"The Dark Matter of Love," a documentary that follows three Russian children adopted by an American family, has met its goal of raising £50,000 for a tour of Russia and the United States. The filmmaker, Sarah McCarthy, hopes her film will bring greater scrutiny to the ban on American adoptions of Russian orphans.
McCarthy never intended to make a documentary that would become part of a political campaign. The film follows the adoption of Masha, Marcel and Vadim by the Diaz family. At the beginning of this year, after filming was complete, Russian President Vladimir Putin announced a ban on all adoptions to the United States.
Using a few high-profile cases as examples, Putin voiced an impression that Russian orphans received in the United States were destined for a life of abuse and mistreatment. McCarthy realized that her film could be a tool to counter that stereotype and show that Russian orphans can have a chance at a normal life if given an opportunity to be adopted.
McCarthy began a Kickstarter campaign to raise enough money to tour the film in Russia and the United States and bring attention to the approximately 300 Russian orphans who were already in the process of being adopted when the ban was put in place. On Friday, the last day of the campaign, it surpassed its goal of £50,000 with 371 backers.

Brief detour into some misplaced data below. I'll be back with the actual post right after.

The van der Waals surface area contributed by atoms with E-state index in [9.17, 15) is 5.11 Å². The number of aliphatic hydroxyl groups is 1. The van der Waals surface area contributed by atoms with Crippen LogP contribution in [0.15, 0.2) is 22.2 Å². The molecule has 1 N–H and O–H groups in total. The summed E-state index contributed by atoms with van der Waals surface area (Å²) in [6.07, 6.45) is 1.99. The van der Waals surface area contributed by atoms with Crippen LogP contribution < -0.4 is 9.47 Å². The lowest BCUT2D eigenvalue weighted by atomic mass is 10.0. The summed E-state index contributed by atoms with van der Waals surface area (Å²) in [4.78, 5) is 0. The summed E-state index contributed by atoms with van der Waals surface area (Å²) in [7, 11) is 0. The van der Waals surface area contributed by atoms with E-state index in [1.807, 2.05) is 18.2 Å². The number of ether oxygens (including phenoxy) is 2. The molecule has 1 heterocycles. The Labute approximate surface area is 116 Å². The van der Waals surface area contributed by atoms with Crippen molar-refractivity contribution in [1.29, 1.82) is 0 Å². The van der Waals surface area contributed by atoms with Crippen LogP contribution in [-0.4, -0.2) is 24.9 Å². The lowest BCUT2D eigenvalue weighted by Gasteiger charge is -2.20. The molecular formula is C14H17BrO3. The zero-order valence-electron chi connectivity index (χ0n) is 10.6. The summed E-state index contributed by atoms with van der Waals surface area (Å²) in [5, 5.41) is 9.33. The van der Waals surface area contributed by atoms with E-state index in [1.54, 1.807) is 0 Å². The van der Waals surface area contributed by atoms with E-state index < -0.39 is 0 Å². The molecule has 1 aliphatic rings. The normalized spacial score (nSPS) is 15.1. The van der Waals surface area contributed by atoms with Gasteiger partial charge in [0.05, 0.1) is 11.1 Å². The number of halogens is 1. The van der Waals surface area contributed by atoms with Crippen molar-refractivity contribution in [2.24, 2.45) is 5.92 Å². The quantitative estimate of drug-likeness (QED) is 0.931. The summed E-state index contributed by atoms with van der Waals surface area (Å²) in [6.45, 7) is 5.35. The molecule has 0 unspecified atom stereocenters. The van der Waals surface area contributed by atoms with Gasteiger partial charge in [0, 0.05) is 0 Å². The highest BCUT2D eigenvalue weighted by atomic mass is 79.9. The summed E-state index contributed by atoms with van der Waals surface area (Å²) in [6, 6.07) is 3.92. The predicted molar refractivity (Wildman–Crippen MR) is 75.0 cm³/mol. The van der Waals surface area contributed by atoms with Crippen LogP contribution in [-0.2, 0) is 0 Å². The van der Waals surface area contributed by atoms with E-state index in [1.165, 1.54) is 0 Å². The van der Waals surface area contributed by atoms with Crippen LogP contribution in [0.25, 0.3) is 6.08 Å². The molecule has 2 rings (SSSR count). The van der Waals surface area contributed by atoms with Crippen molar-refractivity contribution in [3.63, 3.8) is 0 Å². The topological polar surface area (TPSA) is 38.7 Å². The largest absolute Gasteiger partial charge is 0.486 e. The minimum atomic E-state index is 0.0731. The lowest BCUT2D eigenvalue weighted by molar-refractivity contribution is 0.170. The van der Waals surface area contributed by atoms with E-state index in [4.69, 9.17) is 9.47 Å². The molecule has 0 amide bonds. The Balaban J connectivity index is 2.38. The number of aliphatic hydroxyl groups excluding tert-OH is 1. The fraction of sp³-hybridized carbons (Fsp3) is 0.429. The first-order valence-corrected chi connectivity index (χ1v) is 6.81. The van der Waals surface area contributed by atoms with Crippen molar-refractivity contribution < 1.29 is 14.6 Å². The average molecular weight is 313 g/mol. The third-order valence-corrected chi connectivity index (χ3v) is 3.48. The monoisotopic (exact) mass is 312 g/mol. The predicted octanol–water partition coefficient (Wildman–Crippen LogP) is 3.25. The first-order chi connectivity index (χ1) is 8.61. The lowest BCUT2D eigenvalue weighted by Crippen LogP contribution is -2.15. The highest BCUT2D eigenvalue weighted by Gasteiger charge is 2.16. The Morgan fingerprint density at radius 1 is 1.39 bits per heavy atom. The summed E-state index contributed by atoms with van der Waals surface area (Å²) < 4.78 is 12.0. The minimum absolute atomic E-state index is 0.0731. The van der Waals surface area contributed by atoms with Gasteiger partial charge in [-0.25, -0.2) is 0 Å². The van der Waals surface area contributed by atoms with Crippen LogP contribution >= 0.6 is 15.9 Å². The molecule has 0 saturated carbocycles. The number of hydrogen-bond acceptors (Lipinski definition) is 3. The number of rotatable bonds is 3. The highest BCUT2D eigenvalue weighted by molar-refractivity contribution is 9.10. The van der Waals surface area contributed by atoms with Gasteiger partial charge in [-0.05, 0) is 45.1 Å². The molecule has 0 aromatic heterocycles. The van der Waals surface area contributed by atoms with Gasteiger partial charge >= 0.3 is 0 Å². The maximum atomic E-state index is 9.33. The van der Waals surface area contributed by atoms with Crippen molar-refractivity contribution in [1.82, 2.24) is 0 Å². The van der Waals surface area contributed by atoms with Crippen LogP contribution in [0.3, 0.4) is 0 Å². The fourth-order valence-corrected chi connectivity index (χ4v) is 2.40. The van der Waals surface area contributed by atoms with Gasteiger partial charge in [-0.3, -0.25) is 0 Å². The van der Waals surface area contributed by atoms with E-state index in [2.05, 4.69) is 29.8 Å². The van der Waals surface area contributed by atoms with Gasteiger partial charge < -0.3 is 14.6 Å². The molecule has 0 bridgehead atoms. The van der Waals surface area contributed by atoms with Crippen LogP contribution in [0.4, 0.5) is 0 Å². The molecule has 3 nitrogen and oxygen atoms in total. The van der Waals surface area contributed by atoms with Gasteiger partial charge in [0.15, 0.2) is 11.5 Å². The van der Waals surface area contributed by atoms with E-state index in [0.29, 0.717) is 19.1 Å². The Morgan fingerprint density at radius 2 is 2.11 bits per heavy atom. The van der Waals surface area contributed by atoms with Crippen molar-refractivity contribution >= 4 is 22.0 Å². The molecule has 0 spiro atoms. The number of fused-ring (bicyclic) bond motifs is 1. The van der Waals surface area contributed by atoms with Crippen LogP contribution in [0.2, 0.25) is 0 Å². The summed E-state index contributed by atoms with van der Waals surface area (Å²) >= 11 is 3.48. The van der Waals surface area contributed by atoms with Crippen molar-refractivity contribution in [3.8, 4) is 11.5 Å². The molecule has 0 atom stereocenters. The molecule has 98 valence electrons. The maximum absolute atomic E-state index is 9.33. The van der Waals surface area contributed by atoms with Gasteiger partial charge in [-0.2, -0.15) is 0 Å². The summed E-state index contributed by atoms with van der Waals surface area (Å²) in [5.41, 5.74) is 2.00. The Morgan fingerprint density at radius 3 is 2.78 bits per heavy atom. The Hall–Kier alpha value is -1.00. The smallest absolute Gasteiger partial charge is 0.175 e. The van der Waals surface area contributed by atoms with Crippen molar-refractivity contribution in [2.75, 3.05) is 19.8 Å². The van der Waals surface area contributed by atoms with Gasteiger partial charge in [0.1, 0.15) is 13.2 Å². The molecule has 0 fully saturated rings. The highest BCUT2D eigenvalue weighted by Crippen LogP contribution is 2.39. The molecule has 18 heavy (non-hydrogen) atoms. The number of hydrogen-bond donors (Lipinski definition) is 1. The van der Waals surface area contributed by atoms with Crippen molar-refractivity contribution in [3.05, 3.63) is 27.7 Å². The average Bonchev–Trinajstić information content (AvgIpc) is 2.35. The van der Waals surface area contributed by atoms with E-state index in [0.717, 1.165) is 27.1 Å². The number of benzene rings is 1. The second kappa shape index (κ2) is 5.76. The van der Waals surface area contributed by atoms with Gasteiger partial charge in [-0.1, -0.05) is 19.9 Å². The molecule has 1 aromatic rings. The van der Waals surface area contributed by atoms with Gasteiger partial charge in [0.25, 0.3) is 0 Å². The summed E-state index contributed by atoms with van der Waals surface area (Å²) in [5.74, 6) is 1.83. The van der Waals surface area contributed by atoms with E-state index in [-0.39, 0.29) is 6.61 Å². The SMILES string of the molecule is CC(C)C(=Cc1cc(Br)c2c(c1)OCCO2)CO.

"We did it!! 8 minutes to go and we're at £50,337!! Oh my golly gosh," McCarthy posted to her Facebook page.
The film is already beginning to have an impact. It was shown at the Moscow International Film Festival and at a side event before a Tuesday meeting in Istanbul of the Organization for Security and Cooperation in Europe.
After the film was shown, Senator Roger Wicker introduced a resolution urging OSCE countries to resolve any differences related to inter-country adoptions and avoid "indiscriminate disruption of inter-country adoptions already in progress."
The resolution overwhelmingly passed. Only three out of 57 nations voted against it: Russia, Azerbaijan and Belarus.
"This resolution is about putting children first," Wicker said. "Regardless of the countries involved, no one should change the rules in the middle of the game. Children who have already bonded with adoptive parents deserve to be protected under the laws in place when their adoption process began."
When the adoption ban was first put in place, the U.S. State Department encouraged the parents who were already in the process of adopting to keep quiet while it worked with the Russian government to try and get those adoptions completed. Some of the parents, though, have begun to speak out more and share their stories.
Below you can watch a video slideshow created by Gina Coleman about her daughter Evie, one of the approximately 300 Russian children still living in an orphanage due to the ban.